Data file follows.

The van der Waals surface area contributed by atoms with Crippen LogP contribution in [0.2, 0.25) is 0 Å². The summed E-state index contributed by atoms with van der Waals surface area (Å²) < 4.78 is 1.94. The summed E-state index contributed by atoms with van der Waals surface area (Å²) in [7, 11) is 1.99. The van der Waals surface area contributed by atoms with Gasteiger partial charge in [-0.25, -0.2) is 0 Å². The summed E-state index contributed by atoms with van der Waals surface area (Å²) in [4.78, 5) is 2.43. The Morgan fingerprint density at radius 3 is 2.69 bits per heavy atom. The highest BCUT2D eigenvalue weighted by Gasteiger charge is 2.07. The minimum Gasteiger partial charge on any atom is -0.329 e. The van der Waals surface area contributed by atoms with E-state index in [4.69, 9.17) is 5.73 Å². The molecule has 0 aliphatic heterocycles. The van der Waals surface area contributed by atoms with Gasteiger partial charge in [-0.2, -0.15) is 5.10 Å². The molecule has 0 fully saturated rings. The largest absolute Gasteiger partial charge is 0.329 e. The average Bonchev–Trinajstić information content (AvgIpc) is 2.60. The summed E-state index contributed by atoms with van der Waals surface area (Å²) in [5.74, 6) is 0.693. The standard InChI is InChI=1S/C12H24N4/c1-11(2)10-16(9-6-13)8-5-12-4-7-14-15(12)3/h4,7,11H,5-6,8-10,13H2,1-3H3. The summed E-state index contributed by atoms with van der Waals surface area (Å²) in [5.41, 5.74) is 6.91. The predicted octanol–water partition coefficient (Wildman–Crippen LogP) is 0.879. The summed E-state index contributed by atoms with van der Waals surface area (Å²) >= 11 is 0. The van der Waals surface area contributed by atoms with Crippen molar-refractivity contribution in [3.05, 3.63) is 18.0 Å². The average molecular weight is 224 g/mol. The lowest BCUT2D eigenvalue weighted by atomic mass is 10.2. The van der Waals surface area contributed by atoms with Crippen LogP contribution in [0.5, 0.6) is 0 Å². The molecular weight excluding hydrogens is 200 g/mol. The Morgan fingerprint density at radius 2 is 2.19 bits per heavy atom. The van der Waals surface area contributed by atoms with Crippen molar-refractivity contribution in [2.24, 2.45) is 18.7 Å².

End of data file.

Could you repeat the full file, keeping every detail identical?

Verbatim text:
The van der Waals surface area contributed by atoms with Crippen LogP contribution in [0.2, 0.25) is 0 Å². The summed E-state index contributed by atoms with van der Waals surface area (Å²) < 4.78 is 1.94. The summed E-state index contributed by atoms with van der Waals surface area (Å²) in [7, 11) is 1.99. The van der Waals surface area contributed by atoms with Gasteiger partial charge in [-0.25, -0.2) is 0 Å². The summed E-state index contributed by atoms with van der Waals surface area (Å²) in [4.78, 5) is 2.43. The Morgan fingerprint density at radius 3 is 2.69 bits per heavy atom. The highest BCUT2D eigenvalue weighted by Gasteiger charge is 2.07. The minimum Gasteiger partial charge on any atom is -0.329 e. The van der Waals surface area contributed by atoms with E-state index in [4.69, 9.17) is 5.73 Å². The molecule has 0 aliphatic heterocycles. The van der Waals surface area contributed by atoms with Gasteiger partial charge in [-0.2, -0.15) is 5.10 Å². The molecule has 0 fully saturated rings. The largest absolute Gasteiger partial charge is 0.329 e. The average Bonchev–Trinajstić information content (AvgIpc) is 2.60. The summed E-state index contributed by atoms with van der Waals surface area (Å²) in [5.74, 6) is 0.693. The standard InChI is InChI=1S/C12H24N4/c1-11(2)10-16(9-6-13)8-5-12-4-7-14-15(12)3/h4,7,11H,5-6,8-10,13H2,1-3H3. The summed E-state index contributed by atoms with van der Waals surface area (Å²) in [5.41, 5.74) is 6.91. The predicted octanol–water partition coefficient (Wildman–Crippen LogP) is 0.879. The summed E-state index contributed by atoms with van der Waals surface area (Å²) >= 11 is 0. The van der Waals surface area contributed by atoms with Crippen molar-refractivity contribution in [3.05, 3.63) is 18.0 Å². The average molecular weight is 224 g/mol. The lowest BCUT2D eigenvalue weighted by atomic mass is 10.2. The van der Waals surface area contributed by atoms with Crippen LogP contribution in [0.5, 0.6) is 0 Å². The molecular weight excluding hydrogens is 200 g/mol. The Morgan fingerprint density at radius 2 is 2.19 bits per heavy atom. The van der Waals surface area contributed by atoms with Crippen molar-refractivity contribution in [2.24, 2.45) is 18.7 Å².